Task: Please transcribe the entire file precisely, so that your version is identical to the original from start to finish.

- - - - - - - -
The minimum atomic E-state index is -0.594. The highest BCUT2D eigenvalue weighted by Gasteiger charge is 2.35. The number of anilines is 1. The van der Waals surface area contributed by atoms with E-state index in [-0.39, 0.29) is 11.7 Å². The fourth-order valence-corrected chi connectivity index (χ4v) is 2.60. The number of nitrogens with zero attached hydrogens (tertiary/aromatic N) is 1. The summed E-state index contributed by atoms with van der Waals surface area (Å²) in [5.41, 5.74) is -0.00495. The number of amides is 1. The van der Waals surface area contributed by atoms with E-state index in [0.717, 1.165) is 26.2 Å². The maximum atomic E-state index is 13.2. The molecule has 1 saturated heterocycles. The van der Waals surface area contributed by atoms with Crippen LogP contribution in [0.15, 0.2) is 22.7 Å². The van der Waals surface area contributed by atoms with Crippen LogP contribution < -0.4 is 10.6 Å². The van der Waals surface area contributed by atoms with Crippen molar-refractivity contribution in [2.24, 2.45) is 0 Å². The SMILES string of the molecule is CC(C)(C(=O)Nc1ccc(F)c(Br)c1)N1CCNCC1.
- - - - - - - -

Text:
The minimum atomic E-state index is -0.594. The highest BCUT2D eigenvalue weighted by Gasteiger charge is 2.35. The number of anilines is 1. The van der Waals surface area contributed by atoms with E-state index in [-0.39, 0.29) is 11.7 Å². The fourth-order valence-corrected chi connectivity index (χ4v) is 2.60. The number of nitrogens with zero attached hydrogens (tertiary/aromatic N) is 1. The summed E-state index contributed by atoms with van der Waals surface area (Å²) in [5.41, 5.74) is -0.00495. The number of amides is 1. The van der Waals surface area contributed by atoms with E-state index in [0.717, 1.165) is 26.2 Å². The maximum atomic E-state index is 13.2. The molecule has 1 saturated heterocycles. The van der Waals surface area contributed by atoms with Crippen LogP contribution in [0.15, 0.2) is 22.7 Å². The van der Waals surface area contributed by atoms with Crippen LogP contribution < -0.4 is 10.6 Å². The van der Waals surface area contributed by atoms with Crippen molar-refractivity contribution in [2.24, 2.45) is 0 Å². The SMILES string of the molecule is CC(C)(C(=O)Nc1ccc(F)c(Br)c1)N1CCNCC1.